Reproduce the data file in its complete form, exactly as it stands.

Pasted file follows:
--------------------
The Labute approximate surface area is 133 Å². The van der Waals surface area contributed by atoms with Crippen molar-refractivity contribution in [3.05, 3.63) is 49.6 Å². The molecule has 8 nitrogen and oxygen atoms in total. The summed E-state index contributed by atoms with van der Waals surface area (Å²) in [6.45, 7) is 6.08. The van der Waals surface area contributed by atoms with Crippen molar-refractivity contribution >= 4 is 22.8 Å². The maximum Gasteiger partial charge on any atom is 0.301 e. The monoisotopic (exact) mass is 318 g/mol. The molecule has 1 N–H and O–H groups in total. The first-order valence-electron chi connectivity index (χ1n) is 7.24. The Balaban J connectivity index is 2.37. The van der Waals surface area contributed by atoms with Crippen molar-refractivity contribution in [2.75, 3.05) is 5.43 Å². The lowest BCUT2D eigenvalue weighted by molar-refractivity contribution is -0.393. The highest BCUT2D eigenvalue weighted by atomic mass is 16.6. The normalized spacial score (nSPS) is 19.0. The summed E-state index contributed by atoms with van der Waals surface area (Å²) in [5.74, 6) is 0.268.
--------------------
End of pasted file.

The Labute approximate surface area is 133 Å². The van der Waals surface area contributed by atoms with Crippen molar-refractivity contribution in [3.05, 3.63) is 49.6 Å². The molecule has 8 nitrogen and oxygen atoms in total. The summed E-state index contributed by atoms with van der Waals surface area (Å²) in [6.45, 7) is 6.08. The van der Waals surface area contributed by atoms with Crippen molar-refractivity contribution >= 4 is 22.8 Å². The maximum Gasteiger partial charge on any atom is 0.301 e. The monoisotopic (exact) mass is 318 g/mol. The molecule has 1 N–H and O–H groups in total. The first-order valence-electron chi connectivity index (χ1n) is 7.24. The Balaban J connectivity index is 2.37. The van der Waals surface area contributed by atoms with Crippen molar-refractivity contribution in [2.75, 3.05) is 5.43 Å². The lowest BCUT2D eigenvalue weighted by molar-refractivity contribution is -0.393. The highest BCUT2D eigenvalue weighted by atomic mass is 16.6. The normalized spacial score (nSPS) is 19.0. The summed E-state index contributed by atoms with van der Waals surface area (Å²) in [5.74, 6) is 0.268.